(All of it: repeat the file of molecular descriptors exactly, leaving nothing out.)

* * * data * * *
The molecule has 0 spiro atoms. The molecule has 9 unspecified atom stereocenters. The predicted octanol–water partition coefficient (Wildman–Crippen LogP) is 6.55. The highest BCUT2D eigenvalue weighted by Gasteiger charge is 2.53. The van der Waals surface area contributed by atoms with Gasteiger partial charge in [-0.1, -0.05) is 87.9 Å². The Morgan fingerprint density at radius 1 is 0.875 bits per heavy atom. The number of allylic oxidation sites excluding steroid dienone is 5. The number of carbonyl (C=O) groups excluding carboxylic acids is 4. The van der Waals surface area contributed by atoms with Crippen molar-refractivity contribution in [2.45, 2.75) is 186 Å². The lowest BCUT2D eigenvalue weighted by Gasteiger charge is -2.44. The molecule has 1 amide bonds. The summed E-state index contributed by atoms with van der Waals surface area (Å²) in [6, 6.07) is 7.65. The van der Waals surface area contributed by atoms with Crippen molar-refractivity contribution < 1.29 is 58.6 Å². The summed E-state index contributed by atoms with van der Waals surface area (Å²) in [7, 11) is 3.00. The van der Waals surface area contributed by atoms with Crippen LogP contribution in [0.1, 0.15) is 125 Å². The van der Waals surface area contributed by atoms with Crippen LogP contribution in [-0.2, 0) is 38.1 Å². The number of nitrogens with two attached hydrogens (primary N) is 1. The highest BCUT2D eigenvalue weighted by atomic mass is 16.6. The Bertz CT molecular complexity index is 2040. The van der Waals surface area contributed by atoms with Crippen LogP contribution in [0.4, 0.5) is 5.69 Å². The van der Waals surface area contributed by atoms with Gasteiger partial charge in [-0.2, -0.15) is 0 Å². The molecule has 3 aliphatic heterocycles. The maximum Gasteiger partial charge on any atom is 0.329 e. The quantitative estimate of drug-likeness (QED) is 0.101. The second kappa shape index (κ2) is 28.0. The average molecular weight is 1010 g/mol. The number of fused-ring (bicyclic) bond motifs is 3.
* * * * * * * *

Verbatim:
The molecule has 0 spiro atoms. The molecule has 9 unspecified atom stereocenters. The predicted octanol–water partition coefficient (Wildman–Crippen LogP) is 6.55. The highest BCUT2D eigenvalue weighted by Gasteiger charge is 2.53. The van der Waals surface area contributed by atoms with Gasteiger partial charge in [-0.1, -0.05) is 87.9 Å². The Morgan fingerprint density at radius 1 is 0.875 bits per heavy atom. The number of allylic oxidation sites excluding steroid dienone is 5. The number of carbonyl (C=O) groups excluding carboxylic acids is 4. The van der Waals surface area contributed by atoms with Crippen molar-refractivity contribution in [2.45, 2.75) is 186 Å². The lowest BCUT2D eigenvalue weighted by Gasteiger charge is -2.44. The molecule has 1 amide bonds. The summed E-state index contributed by atoms with van der Waals surface area (Å²) in [6, 6.07) is 7.65. The van der Waals surface area contributed by atoms with Crippen molar-refractivity contribution < 1.29 is 58.6 Å². The summed E-state index contributed by atoms with van der Waals surface area (Å²) in [7, 11) is 3.00. The van der Waals surface area contributed by atoms with Crippen LogP contribution in [0.1, 0.15) is 125 Å². The van der Waals surface area contributed by atoms with Crippen LogP contribution in [-0.2, 0) is 38.1 Å². The number of nitrogens with two attached hydrogens (primary N) is 1. The highest BCUT2D eigenvalue weighted by atomic mass is 16.6. The Bertz CT molecular complexity index is 2040. The van der Waals surface area contributed by atoms with Crippen LogP contribution in [0.4, 0.5) is 5.69 Å². The van der Waals surface area contributed by atoms with Gasteiger partial charge in [-0.2, -0.15) is 0 Å². The molecule has 3 aliphatic heterocycles. The maximum Gasteiger partial charge on any atom is 0.329 e. The quantitative estimate of drug-likeness (QED) is 0.101. The second kappa shape index (κ2) is 28.0. The average molecular weight is 1010 g/mol. The number of fused-ring (bicyclic) bond motifs is 3.